Natural Hazards: Computing for health of the planet

Today, it is essential to prepare for a more sustainable future. Today extreme weather events are more common than ever before. Just in the last 10 years, 7348 major disaster events claiming 1.23 million lives have been recorded. These events have cost $2.97 trillion in economic losses. The major events included drought, floods, earthquakes, tsunamis and wildfires. It is becoming ever more important to implement early warning systems. However, these are not possible without understanding these phenomena well and developing possible scenarios to mitigate risks

Natural hazards preparedness and sustainable hazard mitigation is critical to a nation’s ability to withstand and respond to natural disasters. They present a varied risk across any country. Just in the year 2020 (Jan – Jun), US has faced ten separate billion-dollar weather and climate-related disaster events as reported by the NOAA.

NOAA further estimates that the total losses in dollar amounts due to natural disasters is growing each year. Already, in 2020, the total estimated losses are greater than the average of the years of 1980 – 2020. This is already without accounting for the recent wildfires in California or the Atlantic hurricanes like Laura etc. Overall, over the last quarter-century, the natural hazards and the accompanying technological hazards have been dealt in with isolation. The birth of “hazards communities,” has brought together people from diverse fields and agencies to address the myriad aspects of natural disasters. As shown, the majority of funding has gone into addressing earthquakes, inlandflooding, coastal hazards including tsunami, wildfires among others. Such dedicated efforts have helped reduce the resulting death, economic losses and vastly improved our understanding of the processes underlying natural hazards and the complexities of decision making, before and after a hazard.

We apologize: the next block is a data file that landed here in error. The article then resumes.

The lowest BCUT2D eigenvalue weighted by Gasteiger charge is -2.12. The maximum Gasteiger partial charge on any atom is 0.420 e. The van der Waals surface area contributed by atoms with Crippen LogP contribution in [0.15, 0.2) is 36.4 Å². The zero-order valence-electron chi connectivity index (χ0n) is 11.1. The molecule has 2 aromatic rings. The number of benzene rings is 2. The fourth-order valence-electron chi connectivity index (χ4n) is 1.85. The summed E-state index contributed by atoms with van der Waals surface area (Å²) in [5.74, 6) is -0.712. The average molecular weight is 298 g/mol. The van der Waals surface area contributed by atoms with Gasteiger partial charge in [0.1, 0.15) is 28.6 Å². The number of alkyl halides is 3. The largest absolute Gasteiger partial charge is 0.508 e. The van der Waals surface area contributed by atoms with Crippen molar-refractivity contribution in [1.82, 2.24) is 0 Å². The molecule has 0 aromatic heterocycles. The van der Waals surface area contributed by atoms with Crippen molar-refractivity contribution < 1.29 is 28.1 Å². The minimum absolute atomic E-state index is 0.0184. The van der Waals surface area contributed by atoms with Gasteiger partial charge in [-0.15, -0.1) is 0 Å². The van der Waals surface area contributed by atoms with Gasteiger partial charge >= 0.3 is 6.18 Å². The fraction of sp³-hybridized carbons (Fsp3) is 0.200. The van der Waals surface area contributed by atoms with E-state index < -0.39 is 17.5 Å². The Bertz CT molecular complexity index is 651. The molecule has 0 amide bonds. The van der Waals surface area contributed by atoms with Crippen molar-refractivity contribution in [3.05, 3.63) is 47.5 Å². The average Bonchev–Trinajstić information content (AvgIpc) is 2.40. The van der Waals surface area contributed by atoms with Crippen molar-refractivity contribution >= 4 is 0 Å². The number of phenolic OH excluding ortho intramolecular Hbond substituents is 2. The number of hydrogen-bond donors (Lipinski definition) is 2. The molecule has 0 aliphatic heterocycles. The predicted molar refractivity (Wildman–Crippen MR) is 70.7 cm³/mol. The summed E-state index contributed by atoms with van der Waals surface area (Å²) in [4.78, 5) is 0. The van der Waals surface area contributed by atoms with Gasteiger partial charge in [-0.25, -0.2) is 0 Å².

The overall research is as illustrated in Fig. 01 where I will overall focus on creation of Decision Support Systems (DSS) through development of high-fidelity computer simulation techniques and tools. The computer tools will interface Geographic Information System (GIS) with Finite Volume (FVM) and Finite Element Methods (FEM) to address water / wind / fire related natural hazards, related building structural response and to eventually develop regional hazard maps.

Tsunanmi and storm surges

Off-shore and coastal structures

Air-Water interfaces

Other natural hazards: Computational perspectives

Wildfire simulations

  • A. B. Harish and S. Govindjee, “Standardization for uni-directional coupling between 2-D shallow water and 3-D CFD solvers,” Coastal Engineering (Under preparation)
  • A. B. Harish, F. McKenna and S. Govindjee, “Hydro-UQ: Open-source tool for modeling tsunami and storm-surge events,” Journal of Open-Source Software (Under preparation)
  • A. B. Harish, F. McKenna and S. Govindjee, “CFD Notebooks: Learning OpenFOAM for HPC,” Journal of Open-Source Education (Under preparation)